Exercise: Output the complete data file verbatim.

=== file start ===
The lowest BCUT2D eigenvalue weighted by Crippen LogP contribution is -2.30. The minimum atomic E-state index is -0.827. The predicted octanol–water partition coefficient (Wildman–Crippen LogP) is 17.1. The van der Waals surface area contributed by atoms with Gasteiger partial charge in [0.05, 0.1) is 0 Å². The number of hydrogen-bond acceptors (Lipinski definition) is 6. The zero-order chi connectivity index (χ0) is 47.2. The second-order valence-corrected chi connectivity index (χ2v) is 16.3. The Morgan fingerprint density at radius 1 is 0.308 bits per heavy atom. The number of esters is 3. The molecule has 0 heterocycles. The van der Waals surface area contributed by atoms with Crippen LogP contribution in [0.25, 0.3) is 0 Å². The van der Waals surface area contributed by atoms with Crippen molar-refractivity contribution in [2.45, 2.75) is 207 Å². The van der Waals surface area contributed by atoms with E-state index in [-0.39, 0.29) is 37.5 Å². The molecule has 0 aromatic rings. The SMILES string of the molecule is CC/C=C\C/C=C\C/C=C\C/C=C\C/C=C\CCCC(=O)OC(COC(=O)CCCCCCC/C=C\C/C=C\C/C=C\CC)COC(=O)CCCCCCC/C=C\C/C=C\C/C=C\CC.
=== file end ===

The lowest BCUT2D eigenvalue weighted by Crippen LogP contribution is -2.30. The minimum atomic E-state index is -0.827. The predicted octanol–water partition coefficient (Wildman–Crippen LogP) is 17.1. The van der Waals surface area contributed by atoms with Gasteiger partial charge in [0.05, 0.1) is 0 Å². The number of hydrogen-bond acceptors (Lipinski definition) is 6. The zero-order chi connectivity index (χ0) is 47.2. The second-order valence-corrected chi connectivity index (χ2v) is 16.3. The Morgan fingerprint density at radius 1 is 0.308 bits per heavy atom. The number of esters is 3. The molecule has 0 heterocycles. The van der Waals surface area contributed by atoms with Crippen LogP contribution in [0.25, 0.3) is 0 Å². The van der Waals surface area contributed by atoms with Crippen molar-refractivity contribution in [2.45, 2.75) is 207 Å². The van der Waals surface area contributed by atoms with E-state index in [-0.39, 0.29) is 37.5 Å². The molecule has 0 aromatic rings. The SMILES string of the molecule is CC/C=C\C/C=C\C/C=C\C/C=C\C/C=C\CCCC(=O)OC(COC(=O)CCCCCCC/C=C\C/C=C\C/C=C\CC)COC(=O)CCCCCCC/C=C\C/C=C\C/C=C\CC.